I snapped this sign at the back of a rural Northern Thai market. It’s a restaurant hawking Southern Thai food. I didn’t have a chance to try the culinary artistry but I fell in love with the bold colours and the kaleidoscope of fonts, including some retro styled lettering.
The pot-bellied fellow in a chef’s hat is a creative adaptation of the nang talung, Southern Thai shadow puppetry.
Some of the promotional message on the sign is in Dambro, the Southern Thai language. It’s very different from Kam Muang, the Northern Thai language, which is the sole language you hear spoken in the market there. Neither one of these tongues are what’s considered the “Thai” language, which is really the native language of the central Thailand, though taught in schools and used as the lingua franca throughout the nation.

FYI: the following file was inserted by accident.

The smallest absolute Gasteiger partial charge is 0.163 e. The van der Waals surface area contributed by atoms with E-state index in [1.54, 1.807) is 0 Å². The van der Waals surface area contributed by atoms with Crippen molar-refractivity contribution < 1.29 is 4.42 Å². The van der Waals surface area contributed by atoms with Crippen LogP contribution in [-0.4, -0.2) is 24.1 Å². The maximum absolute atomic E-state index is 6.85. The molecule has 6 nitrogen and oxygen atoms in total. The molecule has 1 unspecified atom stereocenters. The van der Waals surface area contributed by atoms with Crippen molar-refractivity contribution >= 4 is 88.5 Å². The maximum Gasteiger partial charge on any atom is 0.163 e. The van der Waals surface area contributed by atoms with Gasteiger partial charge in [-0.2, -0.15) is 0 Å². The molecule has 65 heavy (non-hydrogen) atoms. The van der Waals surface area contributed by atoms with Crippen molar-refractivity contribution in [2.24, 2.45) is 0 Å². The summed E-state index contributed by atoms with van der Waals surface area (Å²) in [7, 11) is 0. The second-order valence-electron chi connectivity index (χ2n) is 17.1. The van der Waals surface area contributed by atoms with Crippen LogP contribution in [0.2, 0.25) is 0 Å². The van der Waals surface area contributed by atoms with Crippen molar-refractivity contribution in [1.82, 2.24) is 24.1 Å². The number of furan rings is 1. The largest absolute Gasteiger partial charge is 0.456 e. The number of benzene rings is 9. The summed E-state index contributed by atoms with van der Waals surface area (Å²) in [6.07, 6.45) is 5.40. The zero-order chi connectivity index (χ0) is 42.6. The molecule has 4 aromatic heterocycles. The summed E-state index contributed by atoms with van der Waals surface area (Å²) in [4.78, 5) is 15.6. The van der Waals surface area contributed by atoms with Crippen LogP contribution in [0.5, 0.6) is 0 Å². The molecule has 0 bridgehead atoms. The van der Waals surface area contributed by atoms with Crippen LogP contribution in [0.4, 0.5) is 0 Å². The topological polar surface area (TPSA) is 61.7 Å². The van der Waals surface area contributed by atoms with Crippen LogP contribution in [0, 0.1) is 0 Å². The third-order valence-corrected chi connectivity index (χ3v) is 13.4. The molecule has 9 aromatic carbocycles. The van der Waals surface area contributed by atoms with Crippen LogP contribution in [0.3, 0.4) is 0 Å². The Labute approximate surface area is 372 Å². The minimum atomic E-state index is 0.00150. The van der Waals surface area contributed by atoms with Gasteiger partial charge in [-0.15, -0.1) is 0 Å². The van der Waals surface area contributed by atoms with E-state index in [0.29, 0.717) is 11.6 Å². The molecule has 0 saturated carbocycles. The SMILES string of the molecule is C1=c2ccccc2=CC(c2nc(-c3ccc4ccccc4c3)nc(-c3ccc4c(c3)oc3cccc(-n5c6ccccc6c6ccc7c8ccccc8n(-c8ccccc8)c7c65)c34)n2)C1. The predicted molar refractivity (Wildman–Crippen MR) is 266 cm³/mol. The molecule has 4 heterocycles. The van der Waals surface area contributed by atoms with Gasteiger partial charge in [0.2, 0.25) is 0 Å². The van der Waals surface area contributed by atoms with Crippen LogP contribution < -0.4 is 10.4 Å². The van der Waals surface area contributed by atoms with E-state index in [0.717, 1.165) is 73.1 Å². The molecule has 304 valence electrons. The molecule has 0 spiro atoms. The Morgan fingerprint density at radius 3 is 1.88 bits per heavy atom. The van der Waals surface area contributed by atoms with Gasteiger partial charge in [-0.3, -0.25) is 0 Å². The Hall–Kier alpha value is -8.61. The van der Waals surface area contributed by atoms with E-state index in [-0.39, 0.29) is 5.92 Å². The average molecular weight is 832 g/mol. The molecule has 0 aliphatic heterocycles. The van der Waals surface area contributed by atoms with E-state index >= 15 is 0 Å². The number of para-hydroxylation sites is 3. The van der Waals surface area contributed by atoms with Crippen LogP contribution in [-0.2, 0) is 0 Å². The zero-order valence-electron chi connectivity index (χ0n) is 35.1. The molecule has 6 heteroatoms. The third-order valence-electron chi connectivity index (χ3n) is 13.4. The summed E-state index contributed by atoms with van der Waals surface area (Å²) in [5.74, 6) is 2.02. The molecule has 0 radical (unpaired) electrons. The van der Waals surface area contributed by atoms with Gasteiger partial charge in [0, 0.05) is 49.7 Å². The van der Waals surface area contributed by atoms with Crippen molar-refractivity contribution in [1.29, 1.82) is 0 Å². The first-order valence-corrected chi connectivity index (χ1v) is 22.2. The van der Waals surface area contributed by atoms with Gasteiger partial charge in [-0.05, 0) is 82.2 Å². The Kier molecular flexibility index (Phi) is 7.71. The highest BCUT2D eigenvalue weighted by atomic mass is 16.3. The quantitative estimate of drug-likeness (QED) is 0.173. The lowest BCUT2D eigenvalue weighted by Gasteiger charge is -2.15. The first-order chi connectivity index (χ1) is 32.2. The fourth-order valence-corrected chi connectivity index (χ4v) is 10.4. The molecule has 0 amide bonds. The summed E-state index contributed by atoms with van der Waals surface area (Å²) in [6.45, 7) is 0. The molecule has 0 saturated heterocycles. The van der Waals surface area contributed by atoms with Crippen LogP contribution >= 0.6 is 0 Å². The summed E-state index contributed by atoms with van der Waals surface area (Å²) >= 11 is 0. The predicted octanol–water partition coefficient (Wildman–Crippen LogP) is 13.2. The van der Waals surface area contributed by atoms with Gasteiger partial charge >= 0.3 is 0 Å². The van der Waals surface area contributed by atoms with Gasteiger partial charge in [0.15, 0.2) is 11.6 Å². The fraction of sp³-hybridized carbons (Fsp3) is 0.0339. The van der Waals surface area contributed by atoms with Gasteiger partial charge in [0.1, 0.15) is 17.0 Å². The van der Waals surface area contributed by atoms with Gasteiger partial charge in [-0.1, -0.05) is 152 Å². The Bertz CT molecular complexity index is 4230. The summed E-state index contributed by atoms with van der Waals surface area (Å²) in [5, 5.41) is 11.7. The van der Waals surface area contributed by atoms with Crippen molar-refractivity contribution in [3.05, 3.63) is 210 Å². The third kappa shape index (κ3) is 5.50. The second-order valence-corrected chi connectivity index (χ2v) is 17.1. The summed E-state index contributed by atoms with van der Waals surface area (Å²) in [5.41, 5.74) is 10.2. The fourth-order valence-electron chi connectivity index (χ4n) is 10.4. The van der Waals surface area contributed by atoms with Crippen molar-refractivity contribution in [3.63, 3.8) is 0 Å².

Sadly, the scripts of various regional languages have been phased out over the past century. Travelling around the North, you will still see the old script written on temples and official government buildings, but almost no one in the general public can read this nod to their cultural heritage. They speak it day in and day out, but use the central Thai script to approximate the language as best as possible.
Interestingly, the Southern Thai language is famed for being spoken very fast. And the Northern Thai language is famed for being spoken slowly. But the region where I snapped this sign is the only one I know of that’s known for speaking really fast Northern Thai. Maybe it’s fitting they have a Southern restaurant there?